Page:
By Jennifer Suryadjaja
BU News Service
CAMBRIDGE — A busy schedule is often the easy excuse
Donning a black and white long-sleeved striped shirt, Claire Spackman, founder
Spackman said she created her startup in summer 2018 to help others eat a healthy meal by delivering fresh, ready-to-eat meals. Though still at the ideation phase, Spackman said P
Growing up as a professional athlete in Hong Kong, Spackman developed a habit of healthy and conscious eating since she was a young child. She also wanted to start a company but did not know what. Until now.
As a senior at Harvard University studying psychology, Spackman said she juggles her startup, schoolwork and personal life. At times, Spackman said, professionals wouldn’t treat her seriously in her quest for partnerships and collaborations, as she is still a student.
“Every morning and every evening,” Spackman said, “I make sure I go through emails religiously.”
To focus and understand the business world better, she enrolled in a class titled “Social Entrepreneurship” at the Harvard Innovation Lab, or Harvard iLab, an innovation
Prettychill operates out of
Another consideration that pops up with launching a startup
The team works with professional chefs and are aiming to
Spackman said supply chain is the hardest part. Prettychill is trying to source all of its ingredients locally. However, it is not an easy task as different ingredients are sourced from different distributors or farmers.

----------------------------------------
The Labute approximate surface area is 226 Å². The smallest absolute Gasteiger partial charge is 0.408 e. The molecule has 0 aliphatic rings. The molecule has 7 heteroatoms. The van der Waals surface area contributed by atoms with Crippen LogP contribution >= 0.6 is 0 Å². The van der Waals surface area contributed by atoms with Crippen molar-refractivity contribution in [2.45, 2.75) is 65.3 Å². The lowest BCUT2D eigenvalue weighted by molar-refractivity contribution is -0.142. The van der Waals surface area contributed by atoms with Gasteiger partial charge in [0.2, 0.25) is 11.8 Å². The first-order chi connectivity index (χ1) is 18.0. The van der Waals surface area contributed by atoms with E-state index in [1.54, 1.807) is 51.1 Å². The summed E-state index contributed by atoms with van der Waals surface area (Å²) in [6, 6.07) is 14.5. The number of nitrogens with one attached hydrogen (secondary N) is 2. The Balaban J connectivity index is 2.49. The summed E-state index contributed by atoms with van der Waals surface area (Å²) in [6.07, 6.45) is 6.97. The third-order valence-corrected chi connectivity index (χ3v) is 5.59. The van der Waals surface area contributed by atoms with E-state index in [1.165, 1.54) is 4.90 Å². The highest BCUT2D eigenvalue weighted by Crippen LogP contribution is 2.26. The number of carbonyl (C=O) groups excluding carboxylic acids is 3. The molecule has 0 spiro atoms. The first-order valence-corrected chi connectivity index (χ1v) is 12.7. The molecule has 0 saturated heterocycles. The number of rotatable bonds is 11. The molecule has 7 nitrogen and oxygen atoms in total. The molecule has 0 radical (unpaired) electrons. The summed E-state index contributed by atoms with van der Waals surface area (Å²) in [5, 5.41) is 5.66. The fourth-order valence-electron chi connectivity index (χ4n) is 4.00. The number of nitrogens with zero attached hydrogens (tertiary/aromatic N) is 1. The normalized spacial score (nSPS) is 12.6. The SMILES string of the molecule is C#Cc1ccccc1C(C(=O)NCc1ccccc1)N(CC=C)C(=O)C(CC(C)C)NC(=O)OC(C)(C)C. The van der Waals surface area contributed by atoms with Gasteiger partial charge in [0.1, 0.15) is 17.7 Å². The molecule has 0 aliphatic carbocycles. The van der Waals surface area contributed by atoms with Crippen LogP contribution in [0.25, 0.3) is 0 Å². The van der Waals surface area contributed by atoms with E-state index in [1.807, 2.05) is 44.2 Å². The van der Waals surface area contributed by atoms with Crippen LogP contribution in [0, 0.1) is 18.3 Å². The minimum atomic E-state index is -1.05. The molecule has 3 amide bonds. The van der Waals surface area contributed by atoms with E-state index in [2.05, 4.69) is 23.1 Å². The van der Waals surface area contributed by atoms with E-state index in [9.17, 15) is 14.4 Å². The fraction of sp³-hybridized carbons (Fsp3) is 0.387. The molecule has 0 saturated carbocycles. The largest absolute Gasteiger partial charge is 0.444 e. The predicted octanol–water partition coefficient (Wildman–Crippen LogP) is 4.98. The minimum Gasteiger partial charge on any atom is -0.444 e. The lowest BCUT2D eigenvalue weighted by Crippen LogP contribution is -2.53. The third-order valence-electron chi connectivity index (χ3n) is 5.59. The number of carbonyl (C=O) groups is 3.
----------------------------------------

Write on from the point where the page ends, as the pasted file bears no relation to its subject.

The unique aspects of Prettychill meals are that each meal contains less than 10 ingredients and provides approximately 300 calories. Spackman said that the amount of calories is similar to that of typical protein bars, so customers can feel as if they are eating a full meal instead of merely snacking.
“There’s a huge consumer shift going on where people are moving away from having three giant meals a day to having six smaller meals and snacking, which I do all the time,” said Spackman.
Once ordering the food online, the food will come with ice packs to keep it fresh and customers can microwave their meal for two minutes.
The “chill” in
“I was just talking to my mum and she was like, why don’t we just do something super simple? Look at Facebook, it’s just the words face and book,” said Spackman. “And I went yeah let’s do a pretty chill thing.”
Although currently targeting the niche audience of women only, P
“Our goal is to introduce a new lifestyle of eating, so not just another food delivery company but we want to create a white space market,” said Spackman.